Doc Brown's Revision  KS3 Science

BIOLOGY Unit 7C Environment and feeding relationships

KS3 Biology Quiz - 7C Environment & feeding relationshipsQUIZ 7C on "Environment & feeding relationships"

What the Quiz is based on - original work schemes - programmes of study

All of KS3 Science is now under review

 

and the quizzes will be adapted to suit the NEW National Curriculum for KS3 Science

 

KS3 Science-Biology Quizzes Biology Q's * KS3 Science-Chemistry Quizzes Chemistry Q's * KS3 Science Quiz - Physics Q's * KS3 Combined-Integrated Science Quizzes Integrated Science Q's

About the unit

In this unit pupils learn:

  how habitats vary

  how plants and animals are adapted to live in a particular habitat

  how plants and animals interact with their environment and with each other, including feeding relationships

  about adaptations for feeding

  how to link food chains to make webs

In scientific enquiry pupils:

  consider the importance of sample size

  make measurements of environmental changes and interpret these

  survey the variety of living things within a habitat

  investigate the activity of a small invertebrate, taking into account variables they cannot control

This unit is expected to take approximately 8 hours.

Where the unit fits in

This unit draws on ideas developed in the key stage 2 programme of study. It builds on unit 4B ‘Habitats’ and unit 6A ‘Interdependence and adaptation’ in the key stage 2 scheme of work.

Together, this unit and unit 6A ‘Interdependence and adaptation’ in the key stage 2 scheme of work could be used as a bridging unit.

The unit provides a foundation for unit 8D ‘Ecological relationships’ and for unit 9A ‘Inheritance and selection’.

The energy transfer ideas of unit 7I ‘Energy resources’ are used in considering feeding relationships between organisms. If this unit is covered before unit 7I ‘Energy resources’, then the treatment can be restricted to using the label ‘energy’ for what is transferred. If unit 7I ‘Energy resources’ is covered first, then links can be made to the burning of fuels and foods and the Sun as the energy resource for plants.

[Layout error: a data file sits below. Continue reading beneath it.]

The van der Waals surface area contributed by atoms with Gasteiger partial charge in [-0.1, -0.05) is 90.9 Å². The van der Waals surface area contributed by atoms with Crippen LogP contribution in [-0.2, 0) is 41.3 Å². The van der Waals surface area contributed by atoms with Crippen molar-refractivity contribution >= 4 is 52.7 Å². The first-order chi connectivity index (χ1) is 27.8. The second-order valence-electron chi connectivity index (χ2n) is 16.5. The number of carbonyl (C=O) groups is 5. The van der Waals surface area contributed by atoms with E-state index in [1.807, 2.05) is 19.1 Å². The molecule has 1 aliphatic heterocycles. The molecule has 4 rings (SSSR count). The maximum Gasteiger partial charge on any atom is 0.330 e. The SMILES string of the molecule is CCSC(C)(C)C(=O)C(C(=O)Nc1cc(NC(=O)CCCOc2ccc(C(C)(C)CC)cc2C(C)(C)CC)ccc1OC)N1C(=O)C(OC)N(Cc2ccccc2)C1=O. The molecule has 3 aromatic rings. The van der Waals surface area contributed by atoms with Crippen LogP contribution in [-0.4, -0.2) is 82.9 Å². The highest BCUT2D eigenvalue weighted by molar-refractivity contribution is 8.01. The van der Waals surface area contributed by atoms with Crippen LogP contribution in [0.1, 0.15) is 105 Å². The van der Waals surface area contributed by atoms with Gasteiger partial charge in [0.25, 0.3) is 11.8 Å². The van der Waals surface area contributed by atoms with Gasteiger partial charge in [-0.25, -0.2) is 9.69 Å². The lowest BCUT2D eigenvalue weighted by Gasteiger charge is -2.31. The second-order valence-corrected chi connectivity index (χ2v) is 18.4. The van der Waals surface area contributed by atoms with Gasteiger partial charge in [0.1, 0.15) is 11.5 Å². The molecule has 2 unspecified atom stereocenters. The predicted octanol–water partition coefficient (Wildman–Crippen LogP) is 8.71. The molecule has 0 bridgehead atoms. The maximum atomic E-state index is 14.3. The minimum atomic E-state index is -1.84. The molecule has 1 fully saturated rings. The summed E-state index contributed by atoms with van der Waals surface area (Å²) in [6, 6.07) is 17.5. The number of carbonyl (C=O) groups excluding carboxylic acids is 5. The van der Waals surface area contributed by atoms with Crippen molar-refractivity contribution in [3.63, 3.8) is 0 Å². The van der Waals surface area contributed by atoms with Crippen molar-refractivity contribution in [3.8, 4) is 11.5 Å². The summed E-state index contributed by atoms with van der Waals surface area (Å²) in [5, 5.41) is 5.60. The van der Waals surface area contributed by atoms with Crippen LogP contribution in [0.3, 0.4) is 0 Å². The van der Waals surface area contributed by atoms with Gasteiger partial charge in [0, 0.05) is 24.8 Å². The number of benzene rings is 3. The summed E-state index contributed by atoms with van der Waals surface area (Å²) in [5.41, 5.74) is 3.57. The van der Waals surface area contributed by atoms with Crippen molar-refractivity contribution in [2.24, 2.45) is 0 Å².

There are opportunities for pupils to make presentations about, and take measurements in, the environment. This links with unit 3 ‘Processing text and images’ and unit 7 ‘Measuring physical data’ in the ICT scheme of work.

Expectations

At the end of this unit

in terms of scientific enquiry

most pupils will: make a series of measurements of environmental variables appropriate to the task; identify a question to investigate about the activity of an invertebrate, suggesting a suitable approach and sample size; use their results to relate animal and plant activity to environmental changes

some pupils will not have made so much progress and will: make measurements of environmental variables appropriate to the task and make suggestions about investigating the activity of an invertebrate

some pupils will have progressed further and will: describe, in terms of approach and sample size, how strongly any patterns or associations identified are supported by the evidence

in terms of life processes and living things

most pupils will: identify differences between different habitats and relate these to the organisms found in them; describe ways in which organisms are adapted to daily or seasonal changes in their environment and to their mode of feeding; describe food chains within an environment and combine these into food webs

some pupils will not have made so much progress and will: identify differences between different habitats and describe how familiar organisms are suited to the habitat in which they are found; describe some simple food chains

some pupils will have progressed further and will: explain why a variety of habitats is needed in a community; describe how different organisms contribute to the community in which they are found and relate food chains to energy transfer

Prior learning

It is helpful if pupils:

  know that different habitats support different plants and animals and have identified ways in which plants and animals in a particular habitat depend on each other

  have explored local habitats to establish the variety of living organisms within them

  know that some animals feed on other animals and some feed on plants

Health and safety

Risk assessments are required for any hazardous activity. In this unit pupils:

  plan and carry out their own investigation

  collect and handle small invertebrates

  work in an outside environment

Many employers have specific guidance on fieldwork. Model risk assessments used by most employers for normal science activities can be found in the publications listed in the Teacher’s guide. Teachers need to follow these as indicated in the guidance notes for the activities, and consider what modifications are needed for individual classroom situations.

Language for learning

Through the activities in this unit pupils will be able to understand, use and spell correctly:

  words and phrases relating to feeding, eg predator, prey, food web

  words and phrases relating to seasonal changes, eg migration, hibernation, overwintering, dormant, insulation, climatic stress

  words and phrases describing environmental conditions, eg light intensity, availability of oxygen